Chinese families with children studying abroad worry about impact of new curbs on yuan outflows

PUBLISHED : Friday, 09 December, 2016, 12:43pm
UPDATED : Friday, 09 December, 2016, 11:00pm

Mainland parents whose children are studying abroad have displayed a voracious appetite for US dollars amid expectations of a further deprecation of the yuan.

But they worry that overly-rapid buying of greenbacks could prompt regulators to expand foreign exchange controls, affecting their kids’ education plans.

Louie Zhang, 42, a middle-level manager with a state-owned manufacturer in Shanghai, said she couldn’t help feeling apprehensive upon hearing the news that Chinese authorities were imposing new curbs on capital outflows.

Her 17-year-old daughter, studying at a high school in the United States, is relying on money remitted from the mainland to fund heroverseas education.

“I am still able to remit money abroad at present,” Zhang said. “But I am afraid that in future we may have difficulties in doing so.”

Beijing’s tightening on capital outflows as a way of maintaining domestic economic order and keeping yuan’s currency rate stable have yet to have a substantial impact on individuals like Zhang.

A mainland resident is allowed to purchase as much as US$50,000 of foreign currencies a year and remit the money abroad.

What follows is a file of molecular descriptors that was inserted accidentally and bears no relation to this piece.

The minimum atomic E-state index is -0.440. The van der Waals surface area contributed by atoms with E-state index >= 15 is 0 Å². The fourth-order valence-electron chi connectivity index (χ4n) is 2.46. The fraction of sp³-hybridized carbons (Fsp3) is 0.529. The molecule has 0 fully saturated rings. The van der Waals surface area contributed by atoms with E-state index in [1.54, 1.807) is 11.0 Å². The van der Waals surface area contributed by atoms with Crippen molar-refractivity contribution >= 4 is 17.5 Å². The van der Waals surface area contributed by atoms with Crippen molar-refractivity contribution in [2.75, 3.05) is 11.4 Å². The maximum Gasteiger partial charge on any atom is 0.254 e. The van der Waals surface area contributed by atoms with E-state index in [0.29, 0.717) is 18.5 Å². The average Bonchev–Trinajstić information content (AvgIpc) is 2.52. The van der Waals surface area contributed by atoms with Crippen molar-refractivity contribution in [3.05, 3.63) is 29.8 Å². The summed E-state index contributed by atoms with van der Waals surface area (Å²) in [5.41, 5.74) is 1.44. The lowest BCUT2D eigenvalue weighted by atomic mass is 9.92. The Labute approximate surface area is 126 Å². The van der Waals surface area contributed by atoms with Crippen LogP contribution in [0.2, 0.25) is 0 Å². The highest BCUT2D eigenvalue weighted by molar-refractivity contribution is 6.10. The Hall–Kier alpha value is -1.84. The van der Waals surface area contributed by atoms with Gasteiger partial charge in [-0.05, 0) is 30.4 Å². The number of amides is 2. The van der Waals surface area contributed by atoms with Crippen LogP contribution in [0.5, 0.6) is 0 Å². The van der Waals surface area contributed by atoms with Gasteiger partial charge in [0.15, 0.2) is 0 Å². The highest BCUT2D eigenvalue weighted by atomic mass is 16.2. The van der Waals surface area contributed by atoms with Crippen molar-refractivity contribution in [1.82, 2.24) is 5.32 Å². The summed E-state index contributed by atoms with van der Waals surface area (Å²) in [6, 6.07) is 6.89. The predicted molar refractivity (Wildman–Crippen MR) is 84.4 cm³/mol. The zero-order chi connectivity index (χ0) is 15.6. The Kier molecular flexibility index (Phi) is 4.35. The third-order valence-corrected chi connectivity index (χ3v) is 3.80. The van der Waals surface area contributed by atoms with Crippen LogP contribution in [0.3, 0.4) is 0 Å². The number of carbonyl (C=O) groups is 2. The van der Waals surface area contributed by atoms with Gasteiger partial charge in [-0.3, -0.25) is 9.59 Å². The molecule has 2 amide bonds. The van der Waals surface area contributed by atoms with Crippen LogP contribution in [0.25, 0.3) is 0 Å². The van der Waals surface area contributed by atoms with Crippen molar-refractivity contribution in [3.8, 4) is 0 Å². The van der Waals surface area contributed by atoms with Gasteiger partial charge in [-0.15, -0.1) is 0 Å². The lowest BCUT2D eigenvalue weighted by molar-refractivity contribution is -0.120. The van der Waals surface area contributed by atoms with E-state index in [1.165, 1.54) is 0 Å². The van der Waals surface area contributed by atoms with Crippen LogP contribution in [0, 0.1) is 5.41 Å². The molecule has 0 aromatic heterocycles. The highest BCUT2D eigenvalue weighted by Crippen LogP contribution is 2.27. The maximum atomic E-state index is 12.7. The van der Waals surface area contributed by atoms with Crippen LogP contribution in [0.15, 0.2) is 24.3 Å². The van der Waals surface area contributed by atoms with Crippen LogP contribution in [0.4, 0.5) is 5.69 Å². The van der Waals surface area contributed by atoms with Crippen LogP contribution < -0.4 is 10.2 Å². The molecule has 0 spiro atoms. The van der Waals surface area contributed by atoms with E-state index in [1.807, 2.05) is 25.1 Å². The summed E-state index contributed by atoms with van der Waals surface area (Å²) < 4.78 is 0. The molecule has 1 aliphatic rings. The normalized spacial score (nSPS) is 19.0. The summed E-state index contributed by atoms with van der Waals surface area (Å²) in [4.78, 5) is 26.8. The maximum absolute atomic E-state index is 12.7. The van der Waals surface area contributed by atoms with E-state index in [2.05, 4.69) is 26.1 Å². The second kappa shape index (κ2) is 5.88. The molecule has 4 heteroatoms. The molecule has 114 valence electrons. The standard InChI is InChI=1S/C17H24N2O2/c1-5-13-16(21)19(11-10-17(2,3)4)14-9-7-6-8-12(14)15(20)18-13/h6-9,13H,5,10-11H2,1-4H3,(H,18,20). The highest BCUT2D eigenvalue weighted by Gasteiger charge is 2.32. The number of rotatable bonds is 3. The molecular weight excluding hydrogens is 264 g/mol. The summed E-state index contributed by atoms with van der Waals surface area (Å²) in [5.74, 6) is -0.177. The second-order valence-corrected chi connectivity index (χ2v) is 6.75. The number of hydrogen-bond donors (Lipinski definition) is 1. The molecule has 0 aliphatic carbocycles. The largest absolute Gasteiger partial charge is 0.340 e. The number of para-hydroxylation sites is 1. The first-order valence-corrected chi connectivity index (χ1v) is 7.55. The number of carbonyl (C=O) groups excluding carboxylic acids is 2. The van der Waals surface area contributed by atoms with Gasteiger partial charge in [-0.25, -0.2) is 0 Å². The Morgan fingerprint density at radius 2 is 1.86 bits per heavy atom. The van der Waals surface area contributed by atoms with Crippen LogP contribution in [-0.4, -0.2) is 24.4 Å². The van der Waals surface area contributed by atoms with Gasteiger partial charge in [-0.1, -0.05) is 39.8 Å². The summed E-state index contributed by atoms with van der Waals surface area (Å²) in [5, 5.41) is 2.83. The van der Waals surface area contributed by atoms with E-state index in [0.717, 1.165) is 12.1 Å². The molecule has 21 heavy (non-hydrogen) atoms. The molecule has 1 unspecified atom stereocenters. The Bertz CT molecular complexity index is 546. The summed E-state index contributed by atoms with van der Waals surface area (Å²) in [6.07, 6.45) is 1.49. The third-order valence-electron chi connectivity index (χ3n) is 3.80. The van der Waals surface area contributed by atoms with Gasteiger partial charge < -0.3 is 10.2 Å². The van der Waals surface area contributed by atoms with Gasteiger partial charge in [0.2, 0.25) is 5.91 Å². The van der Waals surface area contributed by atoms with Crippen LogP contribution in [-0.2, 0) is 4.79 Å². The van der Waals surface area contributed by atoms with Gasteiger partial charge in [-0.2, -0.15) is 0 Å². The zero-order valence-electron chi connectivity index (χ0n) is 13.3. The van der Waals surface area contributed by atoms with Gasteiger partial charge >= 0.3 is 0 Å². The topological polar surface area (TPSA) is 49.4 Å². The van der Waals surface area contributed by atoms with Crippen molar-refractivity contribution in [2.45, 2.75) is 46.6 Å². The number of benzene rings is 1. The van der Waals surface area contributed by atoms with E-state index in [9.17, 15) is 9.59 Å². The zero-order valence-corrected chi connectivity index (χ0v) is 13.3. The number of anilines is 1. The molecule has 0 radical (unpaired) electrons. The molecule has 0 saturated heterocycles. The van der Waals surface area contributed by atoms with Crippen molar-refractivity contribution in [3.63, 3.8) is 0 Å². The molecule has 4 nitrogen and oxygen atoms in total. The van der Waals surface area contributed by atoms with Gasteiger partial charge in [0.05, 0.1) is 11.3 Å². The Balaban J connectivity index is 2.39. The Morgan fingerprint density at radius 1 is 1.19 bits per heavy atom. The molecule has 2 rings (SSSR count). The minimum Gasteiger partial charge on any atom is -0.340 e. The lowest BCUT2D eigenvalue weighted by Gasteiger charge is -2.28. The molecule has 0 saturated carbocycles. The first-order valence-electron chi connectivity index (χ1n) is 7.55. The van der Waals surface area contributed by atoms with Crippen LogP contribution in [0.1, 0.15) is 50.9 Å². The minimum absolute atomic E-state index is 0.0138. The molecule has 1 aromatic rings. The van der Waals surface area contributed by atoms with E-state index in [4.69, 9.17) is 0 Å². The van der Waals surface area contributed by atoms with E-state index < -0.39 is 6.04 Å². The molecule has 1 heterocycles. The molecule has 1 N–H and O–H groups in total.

“My family takes full advantage of the US$50,000 quota with all the family members’ quota used up so as to stack as much dollar assets as possible,” Zhang said. “The depreciation of yuan already cost us an extra 50,000 yuan a year and a continuation of the fall will force us to spend more on the education programme.”

Zhang’s daughter is among the more than 300,000 mainland students studying abroad.

The majority of the overseas students receive money from their parents.

An average Chinese student in the US spends about US$60,000 to US$80,000 a year.

The yuan has fallen about 10 per centsince August 2015, resulting in an additional expenditure of at least 40,000 yuan a year for parents of overseas students like Zhang.

“Regulators, wary of a buying euphoria that could eventually direct another multi-billion-dollar worth outflow, will likely take steps to limit the purchase and remittance of foreign currencies,” said Richard Qiu, a senior company executive and another parent of a student studying overseas. “The outlook is uncertain.”

Beijing liberalised foreign exchange for individuals in 2007, permitting each resident to convert yuan into foreign currencies, capped at the equivalent of US$50,000 a year, part of efforts to encourage direct capital outflows to tame domestic inflation at that time.

Shao Yu, chief economist with Orient Securities, said the “herd mentality” among parents seeking to hedge against a further decline in the yuan by purchasing US dollarsmight catch regulators’ attention, prompting new measures to slow down the pace of the outflows.

If the authorities were to make a U-turn, it would be the latest example of a sudden shift in policymaking with knock-on effects for families with children abroad.